"Under the former regulations, the legal limit for a driver's blood-alcohol level was 0.25mg per liter. If a driver's blood-alcohol level exceeded 0.25mg per liter, he or she faced a fine of between NT$15,000 (US$460) and NT$60,000 -- depending on the type of vehicle driven and the blood alcohol content measured.

If a driver's blood alcohol content exceeded 0.55mg per liter, he or she would be charged with the inability to drive safely, which carried either a maximum one-year jail sentence or a maximum fine of NT$30,000.

The new regulations punish serious drunk drivers with both imprisonment and a fine, stipulating that if a driver's blood alcohol level exceeds 0.55mg per liter, he or she could face up to one-year in prison as well as a fine of up to NT$150,000.

As a result, should an offender receive a six-month sentence (the maximum length of sentence that can be commuted to a fine), and commutes the term to a fine, the offender would face paying a fine of up to NT$690,000."

Taipei Times

There are, in fact, 2 different standards for testing: BAC (Blood Alcohol Content) and mg/liter.

The definitive source is the TBAF or Taiwan Beverage Alcohol Forum a group sponsored by the major alcohol companies in Taiwan:

The current penalty listing below:

Alcohol Strength Automobile Payment
Alcohol breathalyzer test over 0.25mg/litre to 0.4mg/litre or BAC at 0.05% to 0.08%

Motorbike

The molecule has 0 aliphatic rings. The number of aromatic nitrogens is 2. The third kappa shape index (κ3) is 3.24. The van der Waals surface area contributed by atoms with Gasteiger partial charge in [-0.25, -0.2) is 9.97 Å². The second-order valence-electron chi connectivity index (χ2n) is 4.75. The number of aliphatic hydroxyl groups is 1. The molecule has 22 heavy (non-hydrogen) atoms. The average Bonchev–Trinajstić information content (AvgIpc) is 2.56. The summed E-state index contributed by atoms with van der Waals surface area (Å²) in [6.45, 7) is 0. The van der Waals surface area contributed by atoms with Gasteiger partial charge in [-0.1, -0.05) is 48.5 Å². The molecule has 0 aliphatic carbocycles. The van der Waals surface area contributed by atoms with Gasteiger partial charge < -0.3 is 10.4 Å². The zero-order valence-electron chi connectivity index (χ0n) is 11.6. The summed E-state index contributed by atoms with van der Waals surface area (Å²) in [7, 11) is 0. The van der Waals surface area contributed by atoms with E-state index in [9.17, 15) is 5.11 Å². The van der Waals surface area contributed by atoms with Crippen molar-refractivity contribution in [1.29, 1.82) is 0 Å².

15000
Sedan 19500
Long & heavy vehicle 22500
The driver convicted with DUI twice in one year and one dose not have a driver license. 60000

Alcohol breathalyzer test over 0.4mg/litre to 0.55mg/litre or BAC at 0.08% to 0.11%


Motorbike


30000
Sedan 34500
Long & heavy vehicle 37500
The driver convicted with DUI twice in one year and one dose not have a driver license. 60000
Alcohol breathalyzer test over 0.55mg/litre and above or BAC 0.11% and above


Motorbike
Sedan
45000
49500
Long & heavy vehicle 52500
The driver convicted with DUI twice in one year and one dose not have a driver license. The drunk driver would be prosecuted if caused any car accident 60000

Information source: Taipei City Police Department Traffic Division.

There you have it but if you blinked or fell asleep you may have missed an important distinction about Taiwan's drunk driving law. Countries like the US and some parts of Canada have BAC legal tolerance up to 0.08 but Taiwan's is 0.05 which is quite a bit lower.

According to the Wikipedia, that means for a 82kg man, anything more that 2 cans of beer would put you over 0.05 (subtract approximately .01% for every 40 minutes after drinking), theoretically speaking. [I am not responsible for any faulty math or reading of the charts]

So, scooter and car drivers beware! Only 1 can of beer for me before I hit the road... just to be sure. Ignorance of Taiwan's drunk driving law is not bliss. It could be quite costly.

TBAF faq page

TBAF drunk driving statistics Seems like mid-Taiwan has, by far, the most incidents. That is, if all police forces are equally diligent in enforcing and reporting.